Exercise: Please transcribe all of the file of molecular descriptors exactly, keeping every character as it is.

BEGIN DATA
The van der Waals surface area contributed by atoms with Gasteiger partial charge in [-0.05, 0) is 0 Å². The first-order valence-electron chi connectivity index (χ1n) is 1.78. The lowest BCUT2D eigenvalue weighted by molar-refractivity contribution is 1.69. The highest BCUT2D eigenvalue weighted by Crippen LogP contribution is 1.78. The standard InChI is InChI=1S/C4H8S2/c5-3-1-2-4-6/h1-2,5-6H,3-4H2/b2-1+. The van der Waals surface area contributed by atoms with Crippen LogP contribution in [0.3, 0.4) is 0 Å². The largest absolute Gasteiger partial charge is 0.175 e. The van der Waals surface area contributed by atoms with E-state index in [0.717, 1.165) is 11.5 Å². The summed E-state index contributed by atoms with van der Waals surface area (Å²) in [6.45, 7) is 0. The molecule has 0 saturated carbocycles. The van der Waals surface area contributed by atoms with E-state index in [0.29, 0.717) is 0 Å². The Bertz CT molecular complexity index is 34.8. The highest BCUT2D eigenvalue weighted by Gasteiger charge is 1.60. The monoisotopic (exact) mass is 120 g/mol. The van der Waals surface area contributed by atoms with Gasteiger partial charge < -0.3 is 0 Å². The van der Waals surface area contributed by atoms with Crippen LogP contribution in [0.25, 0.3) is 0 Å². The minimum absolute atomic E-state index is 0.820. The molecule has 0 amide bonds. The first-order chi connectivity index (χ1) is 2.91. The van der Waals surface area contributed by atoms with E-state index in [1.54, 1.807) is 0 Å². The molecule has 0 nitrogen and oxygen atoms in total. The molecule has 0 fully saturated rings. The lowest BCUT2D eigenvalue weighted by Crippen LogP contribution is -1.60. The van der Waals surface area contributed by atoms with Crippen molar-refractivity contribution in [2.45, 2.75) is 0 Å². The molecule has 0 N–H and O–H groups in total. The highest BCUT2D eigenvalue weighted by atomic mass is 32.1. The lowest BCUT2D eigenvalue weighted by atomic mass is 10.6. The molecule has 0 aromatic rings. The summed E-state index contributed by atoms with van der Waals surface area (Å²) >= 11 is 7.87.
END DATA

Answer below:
The van der Waals surface area contributed by atoms with Gasteiger partial charge in [-0.05, 0) is 0 Å². The first-order valence-electron chi connectivity index (χ1n) is 1.78. The lowest BCUT2D eigenvalue weighted by molar-refractivity contribution is 1.69. The highest BCUT2D eigenvalue weighted by Crippen LogP contribution is 1.78. The standard InChI is InChI=1S/C4H8S2/c5-3-1-2-4-6/h1-2,5-6H,3-4H2/b2-1+. The van der Waals surface area contributed by atoms with Crippen LogP contribution in [0.3, 0.4) is 0 Å². The largest absolute Gasteiger partial charge is 0.175 e. The van der Waals surface area contributed by atoms with E-state index in [0.717, 1.165) is 11.5 Å². The summed E-state index contributed by atoms with van der Waals surface area (Å²) in [6.45, 7) is 0. The molecule has 0 saturated carbocycles. The van der Waals surface area contributed by atoms with E-state index in [0.29, 0.717) is 0 Å². The Bertz CT molecular complexity index is 34.8. The highest BCUT2D eigenvalue weighted by Gasteiger charge is 1.60. The monoisotopic (exact) mass is 120 g/mol. The van der Waals surface area contributed by atoms with Gasteiger partial charge < -0.3 is 0 Å². The van der Waals surface area contributed by atoms with Crippen LogP contribution in [0.25, 0.3) is 0 Å². The minimum absolute atomic E-state index is 0.820. The molecule has 0 amide bonds. The first-order chi connectivity index (χ1) is 2.91. The van der Waals surface area contributed by atoms with E-state index in [1.54, 1.807) is 0 Å². The molecule has 0 nitrogen and oxygen atoms in total. The molecule has 0 fully saturated rings. The lowest BCUT2D eigenvalue weighted by Crippen LogP contribution is -1.60. The van der Waals surface area contributed by atoms with Crippen molar-refractivity contribution in [2.45, 2.75) is 0 Å². The molecule has 0 N–H and O–H groups in total. The highest BCUT2D eigenvalue weighted by atomic mass is 32.1. The lowest BCUT2D eigenvalue weighted by atomic mass is 10.6. The molecule has 0 aromatic rings. The summed E-state index contributed by atoms with van der Waals surface area (Å²) >= 11 is 7.87.